Silicon Valley VC Firm, Creative Ventures Launches $50M Fund Focused on Tech
September 29, 2017
Silicon Valley-based venture capital firm Creative Ventures announced the launch of its second fund – a $50 million vehicle dedicated to investing in deep tech startups that address global issues including population dynamics, climate change, and labor issues through investments in healthcare, agriculture tech, and industrial tech ventures.
The fund will focus its investment strategy on U.S.-based startups, but differing from most other investment vehicles, the firm helps its tech companies develop their R&D platforms and commercialization strengths, then makes connections between their portfolio companies and Asian corporations as a means to achieve scale and growth.
“Creative Ventures invests in U.S.-based startups that can that have technology not readily available in Southeast Asia. It provides companies in Southeast Asia with exclusive access to the latest technologies,” Suthipongchai told Deal Street Asia. “On the other hand, we help those deep tech startups to commercialize and scale up in Asia through partnership with corporations.”
So far the fund has $11 million in committed funds from two Thai investors – Chanond Ruangkritya, founder of real estate development company Ananda Development PCL, and Sittichai Leeswadtrakul, CEO and president of steel company Millcon, according to Deal Street Asia. However Champ Suthipongchai, managing partner and founder of the firm, told the publication that there are expectations of a $30 million close within six to nine months.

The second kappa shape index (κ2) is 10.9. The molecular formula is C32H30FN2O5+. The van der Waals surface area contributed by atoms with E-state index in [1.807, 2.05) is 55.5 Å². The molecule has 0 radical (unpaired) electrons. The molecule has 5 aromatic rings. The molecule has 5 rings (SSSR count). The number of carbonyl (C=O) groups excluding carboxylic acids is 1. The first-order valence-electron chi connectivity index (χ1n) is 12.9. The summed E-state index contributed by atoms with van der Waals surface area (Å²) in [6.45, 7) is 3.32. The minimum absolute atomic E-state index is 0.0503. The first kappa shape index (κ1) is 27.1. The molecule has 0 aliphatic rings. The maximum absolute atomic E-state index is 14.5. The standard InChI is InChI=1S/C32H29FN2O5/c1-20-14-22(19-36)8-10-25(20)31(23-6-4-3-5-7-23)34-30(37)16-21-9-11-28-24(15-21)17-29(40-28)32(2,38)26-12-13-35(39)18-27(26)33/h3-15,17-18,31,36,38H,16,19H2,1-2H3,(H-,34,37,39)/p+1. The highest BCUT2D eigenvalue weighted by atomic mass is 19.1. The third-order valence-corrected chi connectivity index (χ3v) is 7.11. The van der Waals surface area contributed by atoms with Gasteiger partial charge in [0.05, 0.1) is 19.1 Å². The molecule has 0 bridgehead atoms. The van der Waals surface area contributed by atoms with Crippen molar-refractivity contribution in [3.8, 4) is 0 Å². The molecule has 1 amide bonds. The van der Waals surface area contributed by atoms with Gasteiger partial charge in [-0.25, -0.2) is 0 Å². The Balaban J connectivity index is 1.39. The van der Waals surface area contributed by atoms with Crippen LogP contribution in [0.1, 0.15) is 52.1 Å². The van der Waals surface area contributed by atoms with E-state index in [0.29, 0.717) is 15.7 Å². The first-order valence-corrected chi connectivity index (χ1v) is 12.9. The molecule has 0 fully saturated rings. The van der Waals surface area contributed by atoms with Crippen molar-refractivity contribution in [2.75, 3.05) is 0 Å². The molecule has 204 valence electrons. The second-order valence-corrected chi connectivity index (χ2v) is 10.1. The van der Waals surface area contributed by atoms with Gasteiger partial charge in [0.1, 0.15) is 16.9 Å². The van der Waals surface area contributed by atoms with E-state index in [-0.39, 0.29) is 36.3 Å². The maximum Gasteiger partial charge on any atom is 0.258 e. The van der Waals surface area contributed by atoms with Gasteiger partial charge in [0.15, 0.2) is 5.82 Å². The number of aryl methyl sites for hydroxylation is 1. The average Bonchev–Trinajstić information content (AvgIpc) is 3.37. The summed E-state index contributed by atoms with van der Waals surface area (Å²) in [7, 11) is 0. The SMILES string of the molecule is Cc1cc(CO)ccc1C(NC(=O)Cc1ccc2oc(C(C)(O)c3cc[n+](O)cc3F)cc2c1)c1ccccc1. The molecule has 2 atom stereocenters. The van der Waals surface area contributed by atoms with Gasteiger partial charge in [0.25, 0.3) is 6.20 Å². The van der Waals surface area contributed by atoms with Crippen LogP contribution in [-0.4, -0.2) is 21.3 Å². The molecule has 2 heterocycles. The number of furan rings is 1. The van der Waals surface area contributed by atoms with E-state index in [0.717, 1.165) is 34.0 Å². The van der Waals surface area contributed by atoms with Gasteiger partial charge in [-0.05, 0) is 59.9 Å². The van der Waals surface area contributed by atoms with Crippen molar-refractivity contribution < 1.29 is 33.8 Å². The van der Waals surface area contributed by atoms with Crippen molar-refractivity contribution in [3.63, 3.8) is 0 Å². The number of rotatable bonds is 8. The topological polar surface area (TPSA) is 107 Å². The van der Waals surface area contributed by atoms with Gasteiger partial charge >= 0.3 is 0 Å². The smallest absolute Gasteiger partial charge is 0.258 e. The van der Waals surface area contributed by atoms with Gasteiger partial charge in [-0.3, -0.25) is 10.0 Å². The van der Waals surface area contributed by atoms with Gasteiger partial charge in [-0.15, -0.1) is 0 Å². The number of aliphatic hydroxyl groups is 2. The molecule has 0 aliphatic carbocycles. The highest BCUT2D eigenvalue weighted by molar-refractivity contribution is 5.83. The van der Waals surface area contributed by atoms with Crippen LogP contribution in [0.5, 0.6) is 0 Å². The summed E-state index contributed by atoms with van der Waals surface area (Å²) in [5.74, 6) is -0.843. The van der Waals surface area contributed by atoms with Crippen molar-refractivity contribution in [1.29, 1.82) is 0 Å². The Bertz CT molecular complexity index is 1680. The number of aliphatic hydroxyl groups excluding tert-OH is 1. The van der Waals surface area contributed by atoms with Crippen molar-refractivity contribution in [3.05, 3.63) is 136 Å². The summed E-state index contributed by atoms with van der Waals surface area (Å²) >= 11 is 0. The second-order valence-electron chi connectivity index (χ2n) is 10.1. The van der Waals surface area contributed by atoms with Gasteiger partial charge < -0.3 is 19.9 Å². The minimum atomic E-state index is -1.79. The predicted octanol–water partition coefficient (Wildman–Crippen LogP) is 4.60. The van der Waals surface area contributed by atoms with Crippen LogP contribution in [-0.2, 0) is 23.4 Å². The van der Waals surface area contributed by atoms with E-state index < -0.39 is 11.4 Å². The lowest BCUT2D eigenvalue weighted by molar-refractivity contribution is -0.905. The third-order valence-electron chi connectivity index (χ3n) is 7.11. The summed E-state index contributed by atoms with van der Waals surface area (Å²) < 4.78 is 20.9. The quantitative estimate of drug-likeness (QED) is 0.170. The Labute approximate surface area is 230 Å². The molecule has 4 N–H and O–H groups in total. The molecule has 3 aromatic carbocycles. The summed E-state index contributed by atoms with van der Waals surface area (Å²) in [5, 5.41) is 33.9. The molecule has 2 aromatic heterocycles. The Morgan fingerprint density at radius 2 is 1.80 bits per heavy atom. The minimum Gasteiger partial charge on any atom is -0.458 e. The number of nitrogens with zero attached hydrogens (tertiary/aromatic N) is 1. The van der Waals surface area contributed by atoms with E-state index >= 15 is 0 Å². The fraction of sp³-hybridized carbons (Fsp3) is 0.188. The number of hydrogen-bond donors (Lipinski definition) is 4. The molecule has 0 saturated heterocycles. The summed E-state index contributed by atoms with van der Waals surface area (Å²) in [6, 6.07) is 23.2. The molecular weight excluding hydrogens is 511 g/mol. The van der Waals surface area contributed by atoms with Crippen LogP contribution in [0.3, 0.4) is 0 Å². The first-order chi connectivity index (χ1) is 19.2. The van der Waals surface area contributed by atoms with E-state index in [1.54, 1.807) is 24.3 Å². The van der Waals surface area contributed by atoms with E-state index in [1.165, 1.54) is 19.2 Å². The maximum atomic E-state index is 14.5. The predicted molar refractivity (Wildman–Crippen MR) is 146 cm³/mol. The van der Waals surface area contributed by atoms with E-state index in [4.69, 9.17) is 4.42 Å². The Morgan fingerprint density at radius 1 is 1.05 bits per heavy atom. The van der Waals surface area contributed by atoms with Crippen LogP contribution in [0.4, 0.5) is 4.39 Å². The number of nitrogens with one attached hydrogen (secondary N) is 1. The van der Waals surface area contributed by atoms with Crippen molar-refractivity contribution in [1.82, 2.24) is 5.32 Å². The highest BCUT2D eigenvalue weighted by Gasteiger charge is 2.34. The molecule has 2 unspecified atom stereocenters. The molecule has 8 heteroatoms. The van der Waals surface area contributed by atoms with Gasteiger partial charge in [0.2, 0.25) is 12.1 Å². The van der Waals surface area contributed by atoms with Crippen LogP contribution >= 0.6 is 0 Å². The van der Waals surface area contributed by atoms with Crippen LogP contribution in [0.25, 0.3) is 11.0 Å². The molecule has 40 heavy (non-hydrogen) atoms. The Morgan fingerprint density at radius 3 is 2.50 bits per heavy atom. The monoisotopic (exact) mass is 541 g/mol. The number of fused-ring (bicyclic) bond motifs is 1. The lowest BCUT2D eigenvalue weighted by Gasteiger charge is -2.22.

The firm launched its first fund in 2014 at $11 million, and has since deployed about a quarter of its corpus across 10 investments.
“Owing to our success from the first fund, I have decided to raise the second fund so that we can have larger ticket size (deals) and play a significant part in those deep tech startups,” said Suthipongchai.
Suthipongchai and Creative Ventures are not the only venture capitalists bridging their invested technologies to emerging markets for growth.
In February 2016 Andrew Chung, former partner at Khosla Ventures, announced the launch of venture capital firm, 1955 Capital with an initial close of $200 million.
Also based in Silicon Valley, 1955 Capital plans to invest between $10 million and $15 million per investment in Series B and C rounds in technologies within the agriculture, food, energy, health, and education sectors. However, much like Creative Ventures, Chung plans to act as a bridge, helping Western technologies that may have experienced some growth in developed countries, to gain traction in developing markets where they present solutions to some of the most challenging environmental and social issues, and present themselves as unique investment opportunities.
“We believe that China, India, and other developing countries face fundamental challenges that put the future of their societies at risk and place severe pressure on governments and business leaders for solutions,” said Chung in a company statement last year. “We founded 1955 Capital because we believe disruptive technology is critical to solving these issues and can help bring nations closer together by matching the ingenuity of the West with the growing survival-driven demands of the East.”
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